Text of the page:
Only two months after Germany had bombed Britain’s northern city of Coventry during World War II did the Nazis then turn to Cardiff in Wales.
The Third Reich’s Luftwaffe was its pride and joy and was successful at bombing raids across the British Isles and Europe. Its intention was to decimate each of Britain’s major towns one by one.
The locals in towns all over the UK were not ringing in the New Year of 1941 with joy. Instead, they were fearing where and when the next Nazi air attack would occur. Herman Goering, a leading Nazi party member, had been heard as saying he would like to recreate their attack on Coventry across the whole of the UK.
On January 2, 1941, it came to Cardiff.
Earlier on the same day, Britain had launched a devastating air attack on Germany’s city of Bremen. The city was Germany’s second largest port and housed Nazi docks and factories. In retaliation, Germany headed for Cardiff.
The bombing lasted just 35 minutes, but 165 locals lost their lives, 427 were injured and around 3000 were made homeless.
Some personal accounts of the attacks include 34 people being killed who had sheltered in the cellar of the local bakery in the Cardiff suburb of Grangetown. Meanwhile on Blackstone Street, 12 mourners at a funeral were bombed and killed. Singing was heard amongst the wreckage, and rescuers dug for six hours to find a small boy under a staircase.
Historians have since discovered more about the German pilots who took part in the raid. These included Sergeant Arnim Heidemann who served with the Nazis’ Kampfgruppe 100. The aircraft and crew were sent ahead to light up the target area by setting it alight as much as possible.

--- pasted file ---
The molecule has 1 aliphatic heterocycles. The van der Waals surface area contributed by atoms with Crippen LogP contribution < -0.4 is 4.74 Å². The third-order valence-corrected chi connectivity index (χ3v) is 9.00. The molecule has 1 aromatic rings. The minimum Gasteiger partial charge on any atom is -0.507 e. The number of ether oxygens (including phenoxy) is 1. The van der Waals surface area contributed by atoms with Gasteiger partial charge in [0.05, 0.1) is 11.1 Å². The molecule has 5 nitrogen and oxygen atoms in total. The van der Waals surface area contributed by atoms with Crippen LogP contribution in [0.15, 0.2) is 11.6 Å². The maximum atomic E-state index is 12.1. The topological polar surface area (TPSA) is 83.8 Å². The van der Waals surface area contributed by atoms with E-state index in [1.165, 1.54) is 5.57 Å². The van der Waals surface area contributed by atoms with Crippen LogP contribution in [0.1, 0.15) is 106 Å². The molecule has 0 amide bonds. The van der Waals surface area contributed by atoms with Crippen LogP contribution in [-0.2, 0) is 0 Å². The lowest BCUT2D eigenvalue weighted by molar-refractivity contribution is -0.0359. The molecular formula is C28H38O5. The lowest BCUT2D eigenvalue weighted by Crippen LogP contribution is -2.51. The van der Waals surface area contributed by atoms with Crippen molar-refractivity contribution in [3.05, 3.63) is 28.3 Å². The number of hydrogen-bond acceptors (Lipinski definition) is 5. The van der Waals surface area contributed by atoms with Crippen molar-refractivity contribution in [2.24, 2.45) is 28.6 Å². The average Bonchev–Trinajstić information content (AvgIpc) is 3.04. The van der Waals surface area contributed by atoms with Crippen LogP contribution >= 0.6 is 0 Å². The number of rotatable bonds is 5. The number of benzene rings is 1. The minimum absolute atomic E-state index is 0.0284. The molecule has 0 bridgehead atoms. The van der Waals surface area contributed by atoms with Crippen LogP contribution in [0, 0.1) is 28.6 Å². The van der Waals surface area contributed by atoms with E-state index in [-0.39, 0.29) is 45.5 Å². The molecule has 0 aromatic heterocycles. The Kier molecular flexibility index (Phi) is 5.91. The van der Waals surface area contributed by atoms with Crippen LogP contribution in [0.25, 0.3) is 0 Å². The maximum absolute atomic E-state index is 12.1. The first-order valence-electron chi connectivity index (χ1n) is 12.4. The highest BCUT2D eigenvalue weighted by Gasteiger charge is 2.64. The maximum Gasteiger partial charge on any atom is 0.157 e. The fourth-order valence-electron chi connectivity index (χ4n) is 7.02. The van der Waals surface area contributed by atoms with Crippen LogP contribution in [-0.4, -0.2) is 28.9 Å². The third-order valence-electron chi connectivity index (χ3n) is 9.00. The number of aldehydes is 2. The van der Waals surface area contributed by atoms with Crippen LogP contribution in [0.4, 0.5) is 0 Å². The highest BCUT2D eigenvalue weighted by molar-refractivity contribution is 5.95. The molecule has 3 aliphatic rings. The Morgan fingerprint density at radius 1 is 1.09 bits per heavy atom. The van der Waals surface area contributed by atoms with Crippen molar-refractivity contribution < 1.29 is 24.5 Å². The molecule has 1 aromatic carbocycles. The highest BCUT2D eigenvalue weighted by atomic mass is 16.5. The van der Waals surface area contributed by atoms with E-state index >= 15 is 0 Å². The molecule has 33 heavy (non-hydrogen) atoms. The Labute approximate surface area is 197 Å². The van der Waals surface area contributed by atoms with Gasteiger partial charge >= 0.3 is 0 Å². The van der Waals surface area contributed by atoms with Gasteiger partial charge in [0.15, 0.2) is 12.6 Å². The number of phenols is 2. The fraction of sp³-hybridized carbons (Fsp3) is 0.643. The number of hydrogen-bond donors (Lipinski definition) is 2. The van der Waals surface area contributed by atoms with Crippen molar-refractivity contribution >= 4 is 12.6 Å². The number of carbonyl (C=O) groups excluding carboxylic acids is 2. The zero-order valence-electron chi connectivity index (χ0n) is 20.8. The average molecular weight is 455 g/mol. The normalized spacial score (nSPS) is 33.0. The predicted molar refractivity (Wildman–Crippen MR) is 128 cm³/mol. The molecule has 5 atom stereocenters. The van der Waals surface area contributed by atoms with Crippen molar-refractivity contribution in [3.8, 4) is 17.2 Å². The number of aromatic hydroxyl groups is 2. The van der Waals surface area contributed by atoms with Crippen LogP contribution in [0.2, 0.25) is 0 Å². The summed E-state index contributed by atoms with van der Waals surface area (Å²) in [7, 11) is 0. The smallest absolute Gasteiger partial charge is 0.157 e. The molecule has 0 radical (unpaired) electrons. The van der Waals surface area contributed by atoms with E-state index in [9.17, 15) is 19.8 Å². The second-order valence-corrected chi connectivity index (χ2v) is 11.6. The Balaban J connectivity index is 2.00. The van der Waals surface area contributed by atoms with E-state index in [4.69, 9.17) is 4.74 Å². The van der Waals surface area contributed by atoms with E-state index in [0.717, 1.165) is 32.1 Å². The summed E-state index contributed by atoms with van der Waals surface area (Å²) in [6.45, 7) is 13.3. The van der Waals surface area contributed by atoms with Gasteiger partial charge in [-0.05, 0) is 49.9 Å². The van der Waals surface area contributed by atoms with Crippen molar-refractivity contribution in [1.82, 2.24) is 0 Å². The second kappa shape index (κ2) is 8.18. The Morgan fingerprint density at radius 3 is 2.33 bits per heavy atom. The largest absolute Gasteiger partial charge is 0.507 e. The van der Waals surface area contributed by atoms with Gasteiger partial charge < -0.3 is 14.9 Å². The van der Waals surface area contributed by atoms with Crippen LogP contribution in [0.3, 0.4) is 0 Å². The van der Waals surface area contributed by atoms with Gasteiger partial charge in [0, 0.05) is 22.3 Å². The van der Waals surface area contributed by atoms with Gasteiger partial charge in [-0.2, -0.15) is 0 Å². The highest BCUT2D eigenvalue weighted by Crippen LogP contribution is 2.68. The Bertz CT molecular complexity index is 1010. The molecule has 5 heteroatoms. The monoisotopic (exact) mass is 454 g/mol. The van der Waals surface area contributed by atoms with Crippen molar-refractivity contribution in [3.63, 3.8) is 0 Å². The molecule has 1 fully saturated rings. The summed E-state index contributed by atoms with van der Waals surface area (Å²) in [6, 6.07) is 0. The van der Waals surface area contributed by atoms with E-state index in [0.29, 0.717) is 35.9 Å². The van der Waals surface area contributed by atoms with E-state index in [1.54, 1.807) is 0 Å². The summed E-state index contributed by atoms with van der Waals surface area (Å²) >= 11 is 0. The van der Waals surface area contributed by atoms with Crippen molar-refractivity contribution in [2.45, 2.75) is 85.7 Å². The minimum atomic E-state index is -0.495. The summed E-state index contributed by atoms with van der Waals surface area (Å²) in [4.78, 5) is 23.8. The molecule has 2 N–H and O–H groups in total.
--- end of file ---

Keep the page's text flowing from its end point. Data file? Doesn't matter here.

There were eight crews with this role during the attack. As the rest of the bombers arrived, they went on to bomb the city and the surrounding areas, the Wales Online reports.
According to German records, two aircrafts had to abort their mission, including Heidemann’s. They were, however, able to make it back to occupied France.
It has been found that the attack could have taken place a lot sooner in 1940, as many Kampfgruppe 100 crew and aircraft were based near Nantes, a twin city of Cardiff. At the time, Bristol and Newport were targeted.
Hilmar Schmidt another Nazi pilot who took part in the attack wrote in his diary about the events of that night. He had noticed dimmed lights in some areas of the city, but he didn’t think anything of it and thought it was of little concern that people were still without shelter. To the crew, it was just another job.
Kampfgruppe 100 was actually dismantled by the Nazi regime at the end of 1941, after the Blitz on the UK finished in May of the same year.